Alan Greenspan recently wrote a book called “The Map & The Territory.”  I read it to see if the man who single-handedly caused the 2007 “Great” Recession had any idea what he’d done.

These are my findings:

The book opens with a long diatribe by Greenspan about how its all the fault of consumers.  He tips his hat to Keynes and labels the first chapter “Animal Spirits.”



Greenspan, like most Keynesians, has no idea what actually causes a recession.  As a former Federal Reserve Chairman that’s a convienent worldview anyway, since it liberates one from having to consider how suppressing the interest rate causes bubbles.  So, the majority of the book instead ponders how the 2007 recession could have gone from a normal recession to a historically bad recession.  The actual cause of the recession is chalked up to the psychological deficiencies of those dumb consumers:


  • “Herd behavior is a key driver and an essential characteristic of speculative booms & busts.” p. 25
  • “I call it Jessel’s Paradox… each “skeptical” buyer gradually becomes a committed bull.  The cumulative process of conversion of bears to bulls propels prices even higher, driven in part by herd behavior.” p. 70
  • “Aside from the excesses of Fannie, Freddie and much of the financial sector why did the 2007 bubble reach century-rare euphoria?” p. 72
  • “I saw too much of what we now describe as the influence of animal spirits.” p. 91
  • “Aberrations from rationality and efficiency – often reflecting the effects of animal spirits… did these breakdowns reflect “noise” or some systematic propensity of human nature?” p. 92
  • “Capitalist economies… are governed by an always turbulent competition driven by fear, euphoria, and herd behavior.” p. 100 – 101
  • “Antisaving propensities of keeping up with the Jonses and herd behavior-driven conspicuous consumption.” p. 201

That’s right everyone, you caused the recession.  You and your euphoric, animal spirit, herd mentality!  Suppressing the interest rate to cause savings to fall & debt-fueled over consumption to explode had NOTHING to do with it.  Now that we’ve cleared that up, moving right along.



Next, this book spends some 30+ pages on technical appendicies, tables, and charts.  It’s as if Greenspan is back as a consultant trying to confuse and distract from the fact he actually has no idea what he’s talking about…. or as he liked to brag to his reporter wife… is engaged in “syntax destruction.”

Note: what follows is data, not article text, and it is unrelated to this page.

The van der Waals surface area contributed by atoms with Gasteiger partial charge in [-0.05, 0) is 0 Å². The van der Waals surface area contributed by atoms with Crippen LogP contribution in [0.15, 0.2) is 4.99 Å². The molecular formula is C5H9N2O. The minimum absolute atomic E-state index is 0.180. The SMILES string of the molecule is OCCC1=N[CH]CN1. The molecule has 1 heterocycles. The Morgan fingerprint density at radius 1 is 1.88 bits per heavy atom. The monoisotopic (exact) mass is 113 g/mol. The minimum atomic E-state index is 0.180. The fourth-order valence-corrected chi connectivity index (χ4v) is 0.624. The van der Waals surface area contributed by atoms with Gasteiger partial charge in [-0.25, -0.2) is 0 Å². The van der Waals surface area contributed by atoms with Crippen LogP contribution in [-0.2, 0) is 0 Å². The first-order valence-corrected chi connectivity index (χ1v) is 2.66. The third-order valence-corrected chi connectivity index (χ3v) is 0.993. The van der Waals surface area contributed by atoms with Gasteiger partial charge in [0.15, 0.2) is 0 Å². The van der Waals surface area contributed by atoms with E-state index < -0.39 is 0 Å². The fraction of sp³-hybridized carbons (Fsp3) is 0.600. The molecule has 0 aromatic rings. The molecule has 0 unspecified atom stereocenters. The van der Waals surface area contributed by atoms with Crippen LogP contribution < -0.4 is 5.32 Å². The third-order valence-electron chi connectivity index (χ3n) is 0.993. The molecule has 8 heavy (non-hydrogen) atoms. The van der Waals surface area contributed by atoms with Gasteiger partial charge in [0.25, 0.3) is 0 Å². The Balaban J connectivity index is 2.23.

Except, in a series of odd contradictions, he then proceeds to destroy his own “syntax.”


  • “In early 2007, the composition of… corporate balance sheets and cash flows appeared in as good a shape as I ever recall.” p. 37-38
  • “It was the capital impairment of the balance sheets… that provoked the crisis.” p. 51

So in addition to “animal spirits” having caused the recession Greenspan also blames another intangible bugaboo: “shadow banking.”  However, he strangely then admits later that the things he categorizes as “shadow banks” were not the source of default:

  • “While commercial banks had their share of failures, many of the most complex dangers emanated from the so-called shadow banking system – the set of financial institutions that do not accept insured deposits and hence heretofore had been largely unregulated.”  p. 39
  • “But not all shadow banking was devastated.  Unaffiliated hedge funds, by and large, weathered the storm.  To my knowledge, none of the larger funds failed.” p. 39
  • “Unaffiliated hedge funds have weathered the crisis – as extreme a real-life stress test as one can construct – without taxpayer assistance or, as I noted earlier, default…. hedge funds are only lightly regulated.” p. 104

In this next nugget Greenspan, who oversaw the Federal Reserve system, admits the banking system was safer pre-Fed:

  • “In the 1840s, for example, US (state) banks had to maintain a capital buffer in excess of 50% of assets in order to create willing holders of their notes.” p. 41
  • “In the century that followed, the necessary capital buffer declined… finally, in later years, the emergence of various government safety nets reduced the need for capital.” p. 41
  • “The marked risk taking of a decade ago could have been guarded against wholly by increased capital.  Regrettably that did not occur.” p.43
  • (Greenspan fails to mention the Federal Reserve sets capital requirements – opps).





Throughout the book Greenspan sometimes cites one tiny sentence from meeting minute notes that he made at different Fed meetings as a defense for his actions.  If he actually believed these statements he’d have enacted very different policies.  Here is one such example:

“I did raise an early caution flag before a Federal Reserve Open Market Committee meeting in 2002 when I asserted that “our extraordinary housing boom… financed by very large increases in mortgage debt, cannot continue indefinitely.” p. 49

Except Greenspan then forced interest rates artificially low for 2 more years after that comment!

The results of Greenspan’s artificially low interest rate:

“Bankers, like all asset managers, try to avoid a heavy concentration of related assets in highly leveraged portfolios in order to avoid the risk that they will all turn sour simultaneously.  Nonetheless, such a concentration of assets – securitized mortgages – did end up on the balance sheets of innumerable banks.” p. 52

Now that we’ve blamed human cattle and the shadows, why not keep going?

“Presumably knowledgeable bankers judged the assets, at acquisition, sufficiently sound to leverage them.” p. 52.

Guess they figured a presumably knowledgeable Fed Chairman wouldn’t create a credit bubble by suppressing interest rates.  To this day Greenspan still believes his models were right:

“To this day its hard to find fault with the conceptual framework of our models.” p. 44, Chapter 2: The Crisis Begins